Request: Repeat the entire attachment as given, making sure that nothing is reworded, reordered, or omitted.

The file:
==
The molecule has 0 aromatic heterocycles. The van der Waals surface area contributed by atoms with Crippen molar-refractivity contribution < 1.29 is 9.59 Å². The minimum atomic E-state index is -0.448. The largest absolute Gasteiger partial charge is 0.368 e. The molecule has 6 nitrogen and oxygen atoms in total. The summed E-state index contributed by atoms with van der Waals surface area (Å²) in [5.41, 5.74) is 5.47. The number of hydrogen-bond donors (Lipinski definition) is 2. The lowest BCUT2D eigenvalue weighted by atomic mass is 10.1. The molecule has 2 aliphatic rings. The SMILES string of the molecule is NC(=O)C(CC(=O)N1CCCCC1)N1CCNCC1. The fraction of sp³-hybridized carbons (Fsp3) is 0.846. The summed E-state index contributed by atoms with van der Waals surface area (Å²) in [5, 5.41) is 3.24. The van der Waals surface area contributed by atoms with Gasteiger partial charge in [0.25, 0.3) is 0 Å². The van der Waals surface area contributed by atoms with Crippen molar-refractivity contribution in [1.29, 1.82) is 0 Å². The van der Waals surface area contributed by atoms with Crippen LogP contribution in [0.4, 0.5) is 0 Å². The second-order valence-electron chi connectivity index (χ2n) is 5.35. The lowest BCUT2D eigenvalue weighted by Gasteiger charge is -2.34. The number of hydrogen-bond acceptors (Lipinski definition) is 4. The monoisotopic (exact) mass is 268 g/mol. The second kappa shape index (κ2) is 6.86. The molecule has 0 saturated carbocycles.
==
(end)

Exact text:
The molecule has 0 aromatic heterocycles. The van der Waals surface area contributed by atoms with Crippen molar-refractivity contribution < 1.29 is 9.59 Å². The minimum atomic E-state index is -0.448. The largest absolute Gasteiger partial charge is 0.368 e. The molecule has 6 nitrogen and oxygen atoms in total. The summed E-state index contributed by atoms with van der Waals surface area (Å²) in [5.41, 5.74) is 5.47. The number of hydrogen-bond donors (Lipinski definition) is 2. The lowest BCUT2D eigenvalue weighted by atomic mass is 10.1. The molecule has 2 aliphatic rings. The SMILES string of the molecule is NC(=O)C(CC(=O)N1CCCCC1)N1CCNCC1. The fraction of sp³-hybridized carbons (Fsp3) is 0.846. The summed E-state index contributed by atoms with van der Waals surface area (Å²) in [5, 5.41) is 3.24. The van der Waals surface area contributed by atoms with Gasteiger partial charge in [0.25, 0.3) is 0 Å². The van der Waals surface area contributed by atoms with Crippen molar-refractivity contribution in [1.29, 1.82) is 0 Å². The van der Waals surface area contributed by atoms with Crippen LogP contribution in [0.4, 0.5) is 0 Å². The second-order valence-electron chi connectivity index (χ2n) is 5.35. The lowest BCUT2D eigenvalue weighted by Gasteiger charge is -2.34. The number of hydrogen-bond acceptors (Lipinski definition) is 4. The monoisotopic (exact) mass is 268 g/mol. The second kappa shape index (κ2) is 6.86. The molecule has 0 saturated carbocycles.